Home loans sponsored by the Department of Veteran Affairs, or VA loans, are an amazing resource for active duty military personnel. They offer low interest rates and do not require down payments. But what about if you have ended your military service? Can you still get a VA loan? In most cases, the answer is absolutely.
To qualify for a VA loan, the general guidelines stipulate that you must have served at least 90 consecutive days on active duty during wartime, at least 181 consecutive days during peacetime, or six years in the National Guard or Reserves.
Of course, your eligibility also depends on the nature of your discharge status. If you left the military with an Honorable (HON), Under Honorable Conditions (UHC), or General (GEN) discharge, you will typically automatically qualify for a VA mortgage.
If you were discharged with an Other Than Honorable (OTH) or a Bad Conduct, you can ask for an adjudication review of your case to see if you are eligible. If you fulfilled your service term or ever served a deployment tour you may be more likely to get a positive ruling. The eligibility determination could take the VA several months and it will depend entirely on the specific circumstances of your discharge situation.
If you were dishonorably discharged from the military, you will not be given veteran status or allowed to participate in VA loan programs.
There may be some exceptions to the above rules. You may still be able to get a VA loan if you have been discharged for any of the following reasons and have served at least 90 consecutive days in the military:
- Discharged for hardship
- Early Out
- Reduction in force
- Condition interfered with duty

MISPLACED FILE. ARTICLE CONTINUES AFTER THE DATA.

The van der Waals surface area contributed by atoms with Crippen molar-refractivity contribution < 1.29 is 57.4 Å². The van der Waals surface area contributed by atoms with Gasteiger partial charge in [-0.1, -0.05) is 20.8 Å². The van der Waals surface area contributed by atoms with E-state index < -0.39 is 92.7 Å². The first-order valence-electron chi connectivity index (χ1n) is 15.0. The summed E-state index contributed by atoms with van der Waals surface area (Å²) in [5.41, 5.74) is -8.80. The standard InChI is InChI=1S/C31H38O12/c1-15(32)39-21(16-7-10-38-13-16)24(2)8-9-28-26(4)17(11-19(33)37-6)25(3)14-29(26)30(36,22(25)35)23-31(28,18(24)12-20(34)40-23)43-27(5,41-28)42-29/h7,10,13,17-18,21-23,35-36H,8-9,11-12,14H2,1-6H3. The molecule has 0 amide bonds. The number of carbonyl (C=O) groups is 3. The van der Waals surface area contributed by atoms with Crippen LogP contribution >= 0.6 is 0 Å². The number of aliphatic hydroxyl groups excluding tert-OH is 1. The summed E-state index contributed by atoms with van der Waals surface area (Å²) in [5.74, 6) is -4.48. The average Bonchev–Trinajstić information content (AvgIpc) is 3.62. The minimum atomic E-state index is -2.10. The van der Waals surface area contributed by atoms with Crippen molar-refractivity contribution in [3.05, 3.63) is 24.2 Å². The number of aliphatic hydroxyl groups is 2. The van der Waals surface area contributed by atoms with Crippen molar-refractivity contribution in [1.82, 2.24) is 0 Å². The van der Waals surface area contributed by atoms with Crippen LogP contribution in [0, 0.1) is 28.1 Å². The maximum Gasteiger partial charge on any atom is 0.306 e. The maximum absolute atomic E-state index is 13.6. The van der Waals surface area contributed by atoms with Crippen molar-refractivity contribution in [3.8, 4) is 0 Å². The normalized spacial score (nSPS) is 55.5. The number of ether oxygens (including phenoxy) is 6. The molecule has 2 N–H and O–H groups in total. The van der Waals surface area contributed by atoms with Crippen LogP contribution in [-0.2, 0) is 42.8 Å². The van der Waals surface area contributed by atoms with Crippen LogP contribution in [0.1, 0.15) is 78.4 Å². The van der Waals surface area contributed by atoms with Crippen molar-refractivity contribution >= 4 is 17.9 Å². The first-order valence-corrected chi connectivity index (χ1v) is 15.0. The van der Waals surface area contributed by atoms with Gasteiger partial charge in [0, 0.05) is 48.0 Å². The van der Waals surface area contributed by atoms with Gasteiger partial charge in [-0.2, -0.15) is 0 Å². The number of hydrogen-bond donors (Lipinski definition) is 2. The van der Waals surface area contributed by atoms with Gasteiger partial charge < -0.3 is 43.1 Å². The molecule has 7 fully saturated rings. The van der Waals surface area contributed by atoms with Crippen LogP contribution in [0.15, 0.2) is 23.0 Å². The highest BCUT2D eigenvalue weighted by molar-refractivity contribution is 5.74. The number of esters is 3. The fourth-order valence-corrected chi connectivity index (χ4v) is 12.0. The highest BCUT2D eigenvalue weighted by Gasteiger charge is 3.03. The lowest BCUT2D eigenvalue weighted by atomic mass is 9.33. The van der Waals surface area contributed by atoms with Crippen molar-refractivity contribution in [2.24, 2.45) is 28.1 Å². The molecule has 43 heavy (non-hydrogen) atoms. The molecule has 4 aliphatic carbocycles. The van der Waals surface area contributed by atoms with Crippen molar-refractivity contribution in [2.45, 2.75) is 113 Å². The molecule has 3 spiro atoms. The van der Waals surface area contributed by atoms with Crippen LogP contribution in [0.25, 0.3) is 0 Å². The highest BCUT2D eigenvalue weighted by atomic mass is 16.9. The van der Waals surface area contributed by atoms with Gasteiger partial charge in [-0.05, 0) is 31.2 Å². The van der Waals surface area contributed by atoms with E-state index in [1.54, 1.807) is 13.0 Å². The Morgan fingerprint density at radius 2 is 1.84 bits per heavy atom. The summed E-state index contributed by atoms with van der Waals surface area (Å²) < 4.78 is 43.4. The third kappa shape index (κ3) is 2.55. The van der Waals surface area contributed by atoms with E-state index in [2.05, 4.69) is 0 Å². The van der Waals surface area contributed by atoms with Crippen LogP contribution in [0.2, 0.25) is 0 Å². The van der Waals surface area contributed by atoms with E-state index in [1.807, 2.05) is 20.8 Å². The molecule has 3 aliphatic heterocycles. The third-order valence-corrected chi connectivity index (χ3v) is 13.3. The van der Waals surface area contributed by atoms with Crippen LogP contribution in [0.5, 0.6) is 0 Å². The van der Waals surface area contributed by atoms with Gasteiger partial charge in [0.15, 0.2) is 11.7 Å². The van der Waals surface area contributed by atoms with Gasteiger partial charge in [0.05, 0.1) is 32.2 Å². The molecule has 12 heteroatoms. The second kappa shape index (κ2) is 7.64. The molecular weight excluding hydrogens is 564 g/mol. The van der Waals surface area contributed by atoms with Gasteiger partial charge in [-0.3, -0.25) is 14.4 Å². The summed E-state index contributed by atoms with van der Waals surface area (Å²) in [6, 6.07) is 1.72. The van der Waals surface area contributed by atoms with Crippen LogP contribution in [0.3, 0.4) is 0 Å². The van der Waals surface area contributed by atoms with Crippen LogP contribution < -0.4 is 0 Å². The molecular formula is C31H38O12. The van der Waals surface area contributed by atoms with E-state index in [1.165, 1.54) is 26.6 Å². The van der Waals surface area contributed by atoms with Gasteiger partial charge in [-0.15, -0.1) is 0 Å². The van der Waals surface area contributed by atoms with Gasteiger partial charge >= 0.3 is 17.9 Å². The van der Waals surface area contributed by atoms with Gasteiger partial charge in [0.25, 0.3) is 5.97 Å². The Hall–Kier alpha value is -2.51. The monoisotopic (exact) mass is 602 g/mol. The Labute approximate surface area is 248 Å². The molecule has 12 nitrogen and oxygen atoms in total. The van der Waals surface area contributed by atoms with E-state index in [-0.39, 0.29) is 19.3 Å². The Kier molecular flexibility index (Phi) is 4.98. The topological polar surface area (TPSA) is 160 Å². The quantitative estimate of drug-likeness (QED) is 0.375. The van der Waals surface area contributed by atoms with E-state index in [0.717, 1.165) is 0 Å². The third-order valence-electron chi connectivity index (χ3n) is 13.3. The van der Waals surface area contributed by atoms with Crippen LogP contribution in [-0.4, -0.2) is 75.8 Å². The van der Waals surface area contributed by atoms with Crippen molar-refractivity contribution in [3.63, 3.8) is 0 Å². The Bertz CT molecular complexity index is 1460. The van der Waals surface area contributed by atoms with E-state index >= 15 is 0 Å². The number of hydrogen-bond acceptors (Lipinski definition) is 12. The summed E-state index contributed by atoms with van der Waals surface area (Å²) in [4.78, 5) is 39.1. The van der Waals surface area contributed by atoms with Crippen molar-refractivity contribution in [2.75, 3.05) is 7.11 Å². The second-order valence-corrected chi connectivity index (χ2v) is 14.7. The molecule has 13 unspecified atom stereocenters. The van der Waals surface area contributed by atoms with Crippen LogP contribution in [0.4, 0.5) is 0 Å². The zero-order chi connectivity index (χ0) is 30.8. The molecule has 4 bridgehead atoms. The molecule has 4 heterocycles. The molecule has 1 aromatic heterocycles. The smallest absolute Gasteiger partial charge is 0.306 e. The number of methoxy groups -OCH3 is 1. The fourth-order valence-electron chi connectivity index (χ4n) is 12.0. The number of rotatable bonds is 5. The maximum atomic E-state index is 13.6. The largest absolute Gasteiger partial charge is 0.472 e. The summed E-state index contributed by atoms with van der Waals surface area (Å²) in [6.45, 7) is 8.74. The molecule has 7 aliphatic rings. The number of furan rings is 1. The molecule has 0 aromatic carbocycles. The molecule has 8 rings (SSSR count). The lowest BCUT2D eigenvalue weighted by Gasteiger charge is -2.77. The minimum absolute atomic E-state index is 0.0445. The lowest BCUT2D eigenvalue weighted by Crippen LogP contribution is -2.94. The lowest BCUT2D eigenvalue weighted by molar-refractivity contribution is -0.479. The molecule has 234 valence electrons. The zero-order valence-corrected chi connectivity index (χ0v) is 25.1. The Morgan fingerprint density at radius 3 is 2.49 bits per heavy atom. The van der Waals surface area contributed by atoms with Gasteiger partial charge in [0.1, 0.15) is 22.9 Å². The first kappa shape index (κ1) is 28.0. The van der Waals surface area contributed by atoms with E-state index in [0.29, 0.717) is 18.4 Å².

- Compensable service-connected disability
- Convenience of the government
If you served for fewer than 90 days but were discharged because of a service-connected disability, you may still be able to qualify for a VA loan.
Proof of Service
If you believe you qualify under one of the scenarios above, the next step is to obtain your Certificate of Release or Discharge from Active Duty (DD Form 214) from the military. Or if you are a veteran of the National Guard or Reserves, you’ll need to get a copy of your annual retirement points summary. The VA uses these documents to establish your proof of service. Once that has been verified, the VA will issue you a Certificate of Eligibility (COE), which your lender will need to complete your VA mortgage loan. Keep in mind that the Department of Veteran Affairs does not actually make the loans. They simply provide guarantees to lenders of repayment if the borrower defaults.
If you have any questions, reach out to us. We will be able to walk you through the process and point you to the right sources for additional information. Going through all the paperwork will definitely be worth it to get the incredible financial benefits of a VA mortgage.
These materials are not from the VA, HUD or FHA and were not approved by the VA, FHA, HUD or a government agency. In some cases, a refinance loan might result in higher finance charges over the life of the loan.